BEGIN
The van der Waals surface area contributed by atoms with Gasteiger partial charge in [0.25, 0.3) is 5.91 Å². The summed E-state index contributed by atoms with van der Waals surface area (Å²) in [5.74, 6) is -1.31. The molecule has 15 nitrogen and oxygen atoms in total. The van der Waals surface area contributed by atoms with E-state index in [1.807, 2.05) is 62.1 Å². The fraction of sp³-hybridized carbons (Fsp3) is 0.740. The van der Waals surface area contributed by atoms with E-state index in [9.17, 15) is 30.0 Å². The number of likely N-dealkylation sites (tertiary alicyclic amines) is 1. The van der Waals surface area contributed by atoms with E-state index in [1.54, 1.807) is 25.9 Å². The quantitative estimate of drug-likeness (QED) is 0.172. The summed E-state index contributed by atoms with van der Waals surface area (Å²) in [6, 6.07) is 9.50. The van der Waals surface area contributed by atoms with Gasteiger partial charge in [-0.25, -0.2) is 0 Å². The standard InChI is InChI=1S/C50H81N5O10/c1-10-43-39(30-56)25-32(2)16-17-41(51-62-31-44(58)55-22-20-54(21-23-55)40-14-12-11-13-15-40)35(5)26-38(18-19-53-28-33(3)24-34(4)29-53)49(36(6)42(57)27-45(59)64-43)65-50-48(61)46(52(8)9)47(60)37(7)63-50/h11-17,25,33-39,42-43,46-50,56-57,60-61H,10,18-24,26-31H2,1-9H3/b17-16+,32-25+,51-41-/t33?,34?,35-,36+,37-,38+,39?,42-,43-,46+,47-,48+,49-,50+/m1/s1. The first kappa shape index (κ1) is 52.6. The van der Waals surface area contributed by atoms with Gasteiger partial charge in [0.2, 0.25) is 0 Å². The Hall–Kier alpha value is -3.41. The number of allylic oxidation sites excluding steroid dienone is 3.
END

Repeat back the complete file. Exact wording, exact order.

The van der Waals surface area contributed by atoms with Gasteiger partial charge in [0.25, 0.3) is 5.91 Å². The summed E-state index contributed by atoms with van der Waals surface area (Å²) in [5.74, 6) is -1.31. The molecule has 15 nitrogen and oxygen atoms in total. The van der Waals surface area contributed by atoms with E-state index in [1.807, 2.05) is 62.1 Å². The fraction of sp³-hybridized carbons (Fsp3) is 0.740. The van der Waals surface area contributed by atoms with E-state index in [9.17, 15) is 30.0 Å². The number of likely N-dealkylation sites (tertiary alicyclic amines) is 1. The van der Waals surface area contributed by atoms with E-state index in [1.54, 1.807) is 25.9 Å². The quantitative estimate of drug-likeness (QED) is 0.172. The summed E-state index contributed by atoms with van der Waals surface area (Å²) in [6, 6.07) is 9.50. The van der Waals surface area contributed by atoms with Gasteiger partial charge in [-0.25, -0.2) is 0 Å². The standard InChI is InChI=1S/C50H81N5O10/c1-10-43-39(30-56)25-32(2)16-17-41(51-62-31-44(58)55-22-20-54(21-23-55)40-14-12-11-13-15-40)35(5)26-38(18-19-53-28-33(3)24-34(4)29-53)49(36(6)42(57)27-45(59)64-43)65-50-48(61)46(52(8)9)47(60)37(7)63-50/h11-17,25,33-39,42-43,46-50,56-57,60-61H,10,18-24,26-31H2,1-9H3/b17-16+,32-25+,51-41-/t33?,34?,35-,36+,37-,38+,39?,42-,43-,46+,47-,48+,49-,50+/m1/s1. The first kappa shape index (κ1) is 52.6. The van der Waals surface area contributed by atoms with Gasteiger partial charge in [0.2, 0.25) is 0 Å². The Hall–Kier alpha value is -3.41. The number of allylic oxidation sites excluding steroid dienone is 3.